Fixed Penalty Fines

This article was published in 1998, in Newsletter 17.

Responsibility for pedestrian casualties, 1996
Cars 39430; Scooter/Motocycle 1285; HGVs 794; Cycles 364

The Home Office said in January that it would introduce fixed penalty fines for cyclists riding on the footway. Offenders would be issued with a ticket and be required to pay £20 (not, though, an on-the-spot fine as the local paper said) – or be taken to court and risk doubling that.

While many people have written to the Cambridge Evening News objecting, and the Cyclists’ Touring Club has objected nationally, we have supported this move. The law is not changing; it is just becoming easier to enforce. There is a section of cyclists in Cambridge who use the footway to jump queues and take short cuts, where safety is not their concern. Generally they are cycling fast and are responsible for much of the intimidation felt by pedestrians and the poor image these give cyclists as a whole.

It would seem unlikely that the police won’t take a common sense approach. After all, they would make fools of themselves targeting, say, parents with young children. There is a danger though that the police could over-use these powers, because they offer cyclists as an easy target, when the clear evidence is that though pedestrians perceive a threat from cyclists, both groups are at hugely greater risk from speeding motor traffic.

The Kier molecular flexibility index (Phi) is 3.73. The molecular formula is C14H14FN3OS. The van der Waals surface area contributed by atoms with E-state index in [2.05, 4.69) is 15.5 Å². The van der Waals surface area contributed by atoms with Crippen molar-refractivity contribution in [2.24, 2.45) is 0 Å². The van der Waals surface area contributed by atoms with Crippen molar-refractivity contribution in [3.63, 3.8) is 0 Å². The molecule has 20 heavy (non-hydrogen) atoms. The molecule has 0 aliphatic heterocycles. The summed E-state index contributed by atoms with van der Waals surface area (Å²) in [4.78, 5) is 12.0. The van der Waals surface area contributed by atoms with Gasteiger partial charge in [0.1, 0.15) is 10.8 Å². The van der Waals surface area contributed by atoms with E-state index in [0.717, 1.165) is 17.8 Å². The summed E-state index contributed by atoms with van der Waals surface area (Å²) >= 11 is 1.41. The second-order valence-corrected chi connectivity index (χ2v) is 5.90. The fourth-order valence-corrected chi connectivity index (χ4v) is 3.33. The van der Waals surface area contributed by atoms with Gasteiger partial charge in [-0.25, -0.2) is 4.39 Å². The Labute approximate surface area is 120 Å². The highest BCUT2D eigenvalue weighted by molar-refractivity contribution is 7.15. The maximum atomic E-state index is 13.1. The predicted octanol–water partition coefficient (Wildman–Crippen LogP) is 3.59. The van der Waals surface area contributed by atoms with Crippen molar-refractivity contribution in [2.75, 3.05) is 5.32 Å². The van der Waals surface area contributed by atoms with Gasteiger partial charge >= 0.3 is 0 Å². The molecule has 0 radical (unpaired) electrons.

Numbers of fatal, serious and slight casualties on the footway, by vehicle type, 1996
Cars: 34, 396, 1769; HGVs: 4, 26, 147; Scooter/Motocycle: 0, 18, 81; Cycles 0, 23, 65.

Taking attention away from speeding because it is easier to stop and fine cyclists is absolutely the wrong priority. The CTC is negotiating with the police at a national level for guidelines for the use of this power, to make sure that it is not abused.

Secondly, the penalties for motorists on the footway need to be equitably dealt with. At present it is not illegal to park on the footway, only to drive on it. So someone has to see the driver in motion. Presence of the car on the footway is not sufficient evidence that it was driven there, and this is absurd.

Nevertheless, if this measure can increase responsible cycling, then it is a good thing. Pavements are for pedestrians. It is our job to make roads safe enough and not blocked with traffic so that cyclists don’t need to resort to threatening pedestrians.

David Earl